By Louis DeNicola, Cheapism.com
Every year around 200 million roses are produced in preparation for Valentine's Day, according to the Society of American Florists. It seems like almost as many deals are appearing online for flower delivery services. Whether through coupon codes or daily deal vouchers, frugal shoppers wishing to send flowers to a special someone are likely to find big "deals." However, a report from Cheapism.com reveals that using an online flower delivery service is unlikely to yield the best value.
What to Expect From Online Flower Sites. First, understand that there are two prevailing ways online flower services handle deliveries. One is to fulfill orders directly; the other is to act as a broker, forwarding orders to local florists and taking fees for facilitating the transactions. When comparing the price for a dozen roses and a simple vase from companies that fit both models, the lowest price Cheapism found was more than $65. Granted, that was without a coupon code or daily deal, which could lower the amount considerably, but cost is only one element in the case against the online retailers.
More important than price, especially on Valentine's Day, is the quality of the flowers and service. On numerous review sites, online flower delivery services get knocked for wilted or incorrect arrangements, late arrivals, and poor customer service. The blog The Consumerist, an outpost of Consumer Reports, has highlighted some of the disappointing bouquets some customers have received and compared them with what was promised in photos.
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The Trick to a Nicer Bouquet for the Money. Simply by finding a florist near the recipient and ordering the flowers directly, consumers can often come out ahead. When pricing out local delivery of a dozen roses last year (soliciting input from the Society of American Florists and quotes from shops in New York and California -- not cheap markets), Cheapism came up with an estimate of about $50. Although that's not especially cheap, it's well below the asking prices of the online vendors. Dealing directly with a florist also allows consumers to make special requests or ask questions without having to deal with decentralized customer service. If your significant other doesn't like roses, you can set a budget, perhaps offer a few specifications, and have the florist create a custom bouquet with the best available blooms. With no fees accruing to an online middleman, the full amount you pay can go toward the arrangement.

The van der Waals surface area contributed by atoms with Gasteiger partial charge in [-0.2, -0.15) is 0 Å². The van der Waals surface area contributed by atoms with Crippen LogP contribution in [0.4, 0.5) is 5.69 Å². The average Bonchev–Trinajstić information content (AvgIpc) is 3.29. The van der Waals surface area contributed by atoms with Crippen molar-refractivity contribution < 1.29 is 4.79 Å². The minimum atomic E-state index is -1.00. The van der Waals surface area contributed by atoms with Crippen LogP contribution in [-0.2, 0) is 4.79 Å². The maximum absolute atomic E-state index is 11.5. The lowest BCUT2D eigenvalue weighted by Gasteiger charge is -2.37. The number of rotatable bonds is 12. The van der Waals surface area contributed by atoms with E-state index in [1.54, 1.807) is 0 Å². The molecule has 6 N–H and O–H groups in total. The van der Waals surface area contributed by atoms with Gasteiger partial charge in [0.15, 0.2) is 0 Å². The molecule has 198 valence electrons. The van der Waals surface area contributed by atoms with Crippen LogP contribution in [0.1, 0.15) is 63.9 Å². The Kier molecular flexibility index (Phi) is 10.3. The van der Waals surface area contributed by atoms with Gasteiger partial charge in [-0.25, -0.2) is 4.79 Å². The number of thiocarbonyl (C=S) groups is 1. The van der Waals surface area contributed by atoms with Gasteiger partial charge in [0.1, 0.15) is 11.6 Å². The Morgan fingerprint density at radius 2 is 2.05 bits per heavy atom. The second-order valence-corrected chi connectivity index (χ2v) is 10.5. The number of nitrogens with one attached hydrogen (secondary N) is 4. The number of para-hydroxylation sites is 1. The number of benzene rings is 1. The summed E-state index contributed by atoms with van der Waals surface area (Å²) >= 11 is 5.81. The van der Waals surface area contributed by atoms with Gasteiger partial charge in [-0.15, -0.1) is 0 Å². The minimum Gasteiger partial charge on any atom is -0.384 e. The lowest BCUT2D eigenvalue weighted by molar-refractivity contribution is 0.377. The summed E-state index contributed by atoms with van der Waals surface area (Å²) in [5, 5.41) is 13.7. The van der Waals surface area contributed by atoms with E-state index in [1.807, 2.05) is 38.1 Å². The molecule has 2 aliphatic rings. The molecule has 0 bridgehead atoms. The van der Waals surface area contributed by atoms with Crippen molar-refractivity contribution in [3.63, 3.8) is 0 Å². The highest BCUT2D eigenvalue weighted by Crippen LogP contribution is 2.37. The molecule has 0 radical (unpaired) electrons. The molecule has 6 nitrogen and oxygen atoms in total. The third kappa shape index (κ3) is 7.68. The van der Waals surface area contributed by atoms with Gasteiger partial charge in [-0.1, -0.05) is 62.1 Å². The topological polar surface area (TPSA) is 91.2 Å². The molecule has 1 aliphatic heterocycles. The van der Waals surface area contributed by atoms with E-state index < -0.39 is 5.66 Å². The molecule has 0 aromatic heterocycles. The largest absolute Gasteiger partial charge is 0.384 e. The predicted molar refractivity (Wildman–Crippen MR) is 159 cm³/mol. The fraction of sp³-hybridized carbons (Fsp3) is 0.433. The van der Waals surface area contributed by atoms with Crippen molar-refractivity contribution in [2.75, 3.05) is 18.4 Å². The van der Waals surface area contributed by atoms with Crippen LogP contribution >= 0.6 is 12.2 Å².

A simple Google search can turn up local florists and Yelp or a similar review site can help guide you toward the best shop even if you aren't familiar with the area. The Society of American Florists also maintains a National Florist Directory.
Related: Best Valentine's Day Deals
Consider an Unconventional Delivery Option. For those who want to try an alternative route with the potential to cost even less, a service such as TaskRabbit can deliver flowers and more to your Valentine. Available in select areas only, the company invites users to submit a task and name a price to have it completed by a vetted "TaskRabbit." An example task could be to buy a dozen roses from a supermarket or corner store, prepare them in a vase, grab the recipient's favorite treat, and deliver the entire package with a handwritten love letter. You could even request a singing Valentine, although you may want to hear a sample performance to be sure the TaskRabbit can hit the notes you want.
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